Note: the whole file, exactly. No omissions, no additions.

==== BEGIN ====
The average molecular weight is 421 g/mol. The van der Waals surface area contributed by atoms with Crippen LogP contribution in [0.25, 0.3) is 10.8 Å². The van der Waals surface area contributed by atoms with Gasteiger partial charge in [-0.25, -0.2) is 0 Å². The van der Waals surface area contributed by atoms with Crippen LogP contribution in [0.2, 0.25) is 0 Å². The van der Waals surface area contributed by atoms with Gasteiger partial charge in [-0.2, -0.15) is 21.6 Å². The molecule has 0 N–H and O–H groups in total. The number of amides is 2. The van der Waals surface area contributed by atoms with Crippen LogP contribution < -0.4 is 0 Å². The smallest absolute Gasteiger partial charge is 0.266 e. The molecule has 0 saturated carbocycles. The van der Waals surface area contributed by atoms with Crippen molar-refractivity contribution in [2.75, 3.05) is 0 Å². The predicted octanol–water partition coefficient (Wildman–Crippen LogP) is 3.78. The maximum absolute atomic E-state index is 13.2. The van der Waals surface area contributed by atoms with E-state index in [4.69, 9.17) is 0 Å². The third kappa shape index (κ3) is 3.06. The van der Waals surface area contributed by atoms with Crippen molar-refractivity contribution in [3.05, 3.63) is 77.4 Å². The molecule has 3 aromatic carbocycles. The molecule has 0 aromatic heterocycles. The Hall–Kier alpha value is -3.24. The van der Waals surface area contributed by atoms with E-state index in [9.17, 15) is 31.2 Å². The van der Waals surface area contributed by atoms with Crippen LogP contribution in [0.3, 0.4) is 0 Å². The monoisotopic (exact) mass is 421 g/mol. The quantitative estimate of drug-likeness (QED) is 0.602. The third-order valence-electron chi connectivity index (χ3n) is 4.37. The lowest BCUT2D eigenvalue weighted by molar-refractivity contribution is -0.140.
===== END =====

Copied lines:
The average molecular weight is 421 g/mol. The van der Waals surface area contributed by atoms with Crippen LogP contribution in [0.25, 0.3) is 10.8 Å². The van der Waals surface area contributed by atoms with Gasteiger partial charge in [-0.25, -0.2) is 0 Å². The van der Waals surface area contributed by atoms with Crippen LogP contribution in [0.2, 0.25) is 0 Å². The van der Waals surface area contributed by atoms with Gasteiger partial charge in [-0.2, -0.15) is 21.6 Å². The molecule has 0 N–H and O–H groups in total. The number of amides is 2. The van der Waals surface area contributed by atoms with Crippen LogP contribution < -0.4 is 0 Å². The smallest absolute Gasteiger partial charge is 0.266 e. The molecule has 0 saturated carbocycles. The van der Waals surface area contributed by atoms with Crippen molar-refractivity contribution in [2.75, 3.05) is 0 Å². The predicted octanol–water partition coefficient (Wildman–Crippen LogP) is 3.78. The maximum absolute atomic E-state index is 13.2. The van der Waals surface area contributed by atoms with E-state index in [4.69, 9.17) is 0 Å². The third kappa shape index (κ3) is 3.06. The van der Waals surface area contributed by atoms with Crippen molar-refractivity contribution in [3.05, 3.63) is 77.4 Å². The molecule has 3 aromatic carbocycles. The molecule has 0 aromatic heterocycles. The Hall–Kier alpha value is -3.24. The van der Waals surface area contributed by atoms with E-state index in [9.17, 15) is 31.2 Å². The van der Waals surface area contributed by atoms with Crippen LogP contribution in [0.3, 0.4) is 0 Å². The monoisotopic (exact) mass is 421 g/mol. The quantitative estimate of drug-likeness (QED) is 0.602. The third-order valence-electron chi connectivity index (χ3n) is 4.37. The lowest BCUT2D eigenvalue weighted by molar-refractivity contribution is -0.140.